There’s a lot to admire at Zoltan Kelemen, this wonderful figure skater born in Miercurea Ciuc, Romania, and training now in Dübendorf, Switzerland; because if it hadn’t been for his personal effort and commitment to the discipline, Romania wouldn’t have had any representatives in Sochi, in the figure skating events. In September 2013, at the Nebelhorn Trophy in Oberstdorf, Zoltan earned a spot for Romania in the Olympic men’s event – as he had done four years earlier, prior to the Olympic Games in Vancouver. And this is a huge accomplishment for someone who hasn’t received, in the last two years, any support from the Romanian Skating Federation; in Switzerland, Zoli (as his friends call him) split his time between training and working in order to pay for his coaches and ice time. Facing the adversities, the skater says, simply and convincingly: „I haven’t given up because I wanted to show the world that we were here, that we were a part of this sport too”.
by Florentina Tone
Zoli, how was this second Olympic experience for you? After all, you managed to enter the final 24 skaters: you finished the competition in Sochi on the 23rd place, comparing with Vancouver-2010, when you didn’t advance to the free program…
It was indeed a beautiful experience. Too bad I couldn’t show what I was capable of. I approached the Olympic event very seriously, I came to Sochi with the thought of skating the final and climb as high as possible in the Top 24…
What went wrong? Standing in the Kiss and Cry after the long program, you seemed very disappointed…
Unfortunately, I couldn’t rely on the combination and on the triple Lutz. I was indeed very disappointed because this was my weakest event in all season.
I was under the impression you would go for the quad Salchow in the long program. Why did you give up?
I wanted to climb in the rankings – but I needed a clean program in order to do that. I didn’t go for the quad because I’ve experienced some problems with my knees and my muscles. I hope everything will be fine until the next competition.
The Olympic men’s free program was definitely full of mistakes – why did this happen?
The men’s event is very difficult, everyone knows that – actually, the skaters are making a lot of mistakes because they’re constantly trying difficult elements. Plus, the Olympics can be very stressful…
You had your short program choreographed by the famous Pasquale Camerlengo. How did you end up working with him?
Pasquale was invited by my coach, Gheorghe Chiper, and stayed in Switzerland, at the club where I’m training, for two weeks; he came for other skaters too, not only for me. He’s a very modest man – and very good in what he does.
How did you prepare for the Olympic season and for the Olympic Games in Sochi, especially after the qualifying event in Oberstdorf?
The preparation for the Olympic season was among the hardest things in my life because I had a lot of health issues and also financial problems; I had no support from the Romanian Skating Federation and I had to work in order to pay my coaches, my ice time here, in Switzerland. I’m glad it turned out well eventually, I really wanted to qualify for the Olympics. Of course, it could have been better..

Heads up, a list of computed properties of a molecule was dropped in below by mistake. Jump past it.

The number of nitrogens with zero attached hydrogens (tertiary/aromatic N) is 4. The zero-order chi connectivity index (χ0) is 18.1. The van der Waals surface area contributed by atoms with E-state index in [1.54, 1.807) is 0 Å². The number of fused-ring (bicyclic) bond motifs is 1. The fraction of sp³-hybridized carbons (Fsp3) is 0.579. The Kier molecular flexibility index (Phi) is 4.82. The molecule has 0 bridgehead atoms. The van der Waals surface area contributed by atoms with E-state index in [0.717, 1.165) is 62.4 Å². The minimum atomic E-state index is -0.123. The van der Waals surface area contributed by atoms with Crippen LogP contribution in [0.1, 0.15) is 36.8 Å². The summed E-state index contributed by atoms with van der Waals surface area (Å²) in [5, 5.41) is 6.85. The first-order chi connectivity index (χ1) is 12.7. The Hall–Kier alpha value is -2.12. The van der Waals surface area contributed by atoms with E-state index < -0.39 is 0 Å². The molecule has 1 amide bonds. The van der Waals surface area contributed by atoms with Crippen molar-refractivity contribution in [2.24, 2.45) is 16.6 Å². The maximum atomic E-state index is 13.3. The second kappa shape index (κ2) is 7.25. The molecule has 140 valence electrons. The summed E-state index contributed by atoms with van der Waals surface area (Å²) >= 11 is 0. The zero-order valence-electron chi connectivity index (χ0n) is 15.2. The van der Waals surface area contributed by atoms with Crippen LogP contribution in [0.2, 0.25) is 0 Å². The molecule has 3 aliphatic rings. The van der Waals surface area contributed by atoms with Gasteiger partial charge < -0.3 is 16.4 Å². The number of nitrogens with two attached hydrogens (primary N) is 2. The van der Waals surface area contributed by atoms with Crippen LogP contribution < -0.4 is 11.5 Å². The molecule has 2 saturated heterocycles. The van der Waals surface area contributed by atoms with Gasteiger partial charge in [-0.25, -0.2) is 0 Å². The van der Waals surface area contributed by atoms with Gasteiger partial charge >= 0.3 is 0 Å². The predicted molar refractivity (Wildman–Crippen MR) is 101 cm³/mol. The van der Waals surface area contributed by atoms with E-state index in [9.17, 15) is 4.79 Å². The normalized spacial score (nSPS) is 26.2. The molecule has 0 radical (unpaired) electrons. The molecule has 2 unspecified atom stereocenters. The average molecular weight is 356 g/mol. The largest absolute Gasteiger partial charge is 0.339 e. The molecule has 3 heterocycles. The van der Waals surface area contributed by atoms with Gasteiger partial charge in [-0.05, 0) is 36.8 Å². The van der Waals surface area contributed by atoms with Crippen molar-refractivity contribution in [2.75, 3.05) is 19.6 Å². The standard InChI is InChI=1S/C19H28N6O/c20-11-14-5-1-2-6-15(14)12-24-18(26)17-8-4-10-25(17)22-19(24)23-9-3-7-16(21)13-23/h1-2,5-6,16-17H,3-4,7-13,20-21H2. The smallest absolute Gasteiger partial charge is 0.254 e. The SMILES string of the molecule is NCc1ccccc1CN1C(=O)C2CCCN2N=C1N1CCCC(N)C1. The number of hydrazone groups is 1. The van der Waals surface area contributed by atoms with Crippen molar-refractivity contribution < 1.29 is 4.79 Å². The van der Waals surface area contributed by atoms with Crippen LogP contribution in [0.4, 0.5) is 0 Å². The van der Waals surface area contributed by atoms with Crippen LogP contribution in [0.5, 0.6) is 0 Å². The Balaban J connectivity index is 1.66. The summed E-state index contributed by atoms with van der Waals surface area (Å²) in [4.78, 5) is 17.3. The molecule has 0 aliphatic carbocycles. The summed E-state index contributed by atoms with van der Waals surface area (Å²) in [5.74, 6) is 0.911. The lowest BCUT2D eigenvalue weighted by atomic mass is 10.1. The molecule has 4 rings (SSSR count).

A couple of years ago, you said the triple Axel was your favorite jump…
My favorite jump is still the Axel, I get a special feeling while attempting it.
Have you managed to meet your favorite skater of all times, Alexei Yagudin? What did you like about him?
No, I haven’t met Alexei yet. What I liked about him were the determination, the easiness, the passion he put into skating.
What’s there for you after Sochi? Are you going to the Worlds in Saitama? In other words, do you plan to stay competitive?
I don’t know yet. Making a decision is hard, but I’m not sure I can remain competitive without some help, financial help. It’s almost impossible to go to Saitama – I simply don’t have any money left to pay for the trip. But let’s see what happens in the following days…
How is your life in Switzerland?
My life in Switzerland is quiet, without too much stress. I’m training, I’m working, I have my girlfriend, Emese, beside me… She is very supportive, she helped me a lot in the past two years.
Looking retrospectively, which was the most emotional moment of your career?
Actually, there were two: these two editions of the Olympic Games, Vancouver and Sochi.
The life of a figure skater born in Romania doesn’t seem that simple; no matter how talented, you have to struggle a lot in order to stay competitive… How come you haven’t given up?
You’re right: the life of a Romanian skater is not simple – and it will never be simple. I haven’t given up because I wanted to show the world that we were here, that we were a part of this sport too.
Before coming to Switzerland, I worked very well with Sorina Mladin and Cornel Gheorghe – I will never forget what they have done for me.
I’m sure you get this particular question all the time – but, unlike others, you can really give a pertinent answer to it: how do you see the future of figure skating in Romania? What should we do? How can we overcome this deadlock? At this point, the young figure skaters of Bucharest are training in a mall, given the fact that the official ice rink was closed a year ago…
It’s a complete disaster. And I don’t see any difference in the following four years. But maybe in 30 years time people will change their way of thinking; otherwise we are, unfortunately, lost. The solution? As many ice rinks as possible and very well prepared coaches.
On the other hand, figure skating is a very expensive sport – in order to exist, to show you’re there, you have to have the support of the club, of the federation, of the town.
PHOTO-GALLERY: Zoltan Kelemen at the 2014 Europeans in Budapest